Frederick Douglass (1818 - 1895)

Frederick Douglass was a former plantation slave from Maryland in the USA, who went on to became a national leader of the Abolitionist movement. From 1846 Douglass spent two years in Ireland and Great Britain, where he spoke against slavery, often to large audiences in churches and chapels. Abolitionist supporters, Anna and Henry Richardson, Quakers from Newcastle, raised £150 (about £17,000 in 2019 terms) to buy Douglass' freedom from his American owner Thomas Auld. For a time Douglass lived with the Richardsons in their house on Summerhill Grove, Newcastle. Douglass returned to the USA in 1847 and was soon publishing an abolitionist newspaper, the "North Star".

from https://commons.wikimedia.o...
Frederick Douglass, c.1879
- Public Domain image from the US National Archives and Records Administration, c/o Wikimedia Commons.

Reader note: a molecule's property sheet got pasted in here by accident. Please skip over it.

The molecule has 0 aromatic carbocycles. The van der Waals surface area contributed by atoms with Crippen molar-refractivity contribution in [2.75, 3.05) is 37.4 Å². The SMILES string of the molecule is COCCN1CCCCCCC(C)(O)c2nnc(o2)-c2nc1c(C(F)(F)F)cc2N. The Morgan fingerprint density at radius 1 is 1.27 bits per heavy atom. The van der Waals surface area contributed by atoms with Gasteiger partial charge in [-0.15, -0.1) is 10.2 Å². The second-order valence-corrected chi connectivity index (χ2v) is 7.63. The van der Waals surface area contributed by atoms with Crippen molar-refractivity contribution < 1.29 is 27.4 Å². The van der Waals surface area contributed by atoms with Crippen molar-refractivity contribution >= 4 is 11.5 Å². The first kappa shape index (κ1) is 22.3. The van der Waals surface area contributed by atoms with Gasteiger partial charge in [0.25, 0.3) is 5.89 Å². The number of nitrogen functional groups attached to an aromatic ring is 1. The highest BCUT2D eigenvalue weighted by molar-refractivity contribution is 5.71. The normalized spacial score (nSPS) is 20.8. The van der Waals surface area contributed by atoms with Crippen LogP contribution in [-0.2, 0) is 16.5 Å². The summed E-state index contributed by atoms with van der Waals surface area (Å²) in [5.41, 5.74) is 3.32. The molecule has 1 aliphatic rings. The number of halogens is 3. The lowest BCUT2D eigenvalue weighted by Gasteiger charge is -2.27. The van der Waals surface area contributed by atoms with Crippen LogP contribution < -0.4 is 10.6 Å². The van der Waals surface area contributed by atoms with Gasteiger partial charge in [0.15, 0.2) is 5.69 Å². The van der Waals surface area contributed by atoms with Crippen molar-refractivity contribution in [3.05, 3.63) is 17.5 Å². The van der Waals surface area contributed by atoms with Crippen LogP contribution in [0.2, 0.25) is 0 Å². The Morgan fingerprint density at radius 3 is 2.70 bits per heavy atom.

Added by
Simon Cotterill
  Co-Curate Page
Frederick Douglass Centre, Newcastle University
- Overview Map Street View The Frederick Douglass Centre at Newcastle Helix was officially opened by  Kenneth B Morris Jr., the great-great-great grandson of anti-slavery campaigner, Frederick Douglass. The opening ceremony ...


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Co-Curate is a project which brings together online collections, museums, universities, schools and community groups to make and re-make stories and images from North East England and Cumbria. Co-Curate is a trans-disciplinary project that will open up 'official' museum and 'un-officia'l co-created community-based collections and archives through innovative collaborative approaches using social media and open archives/data.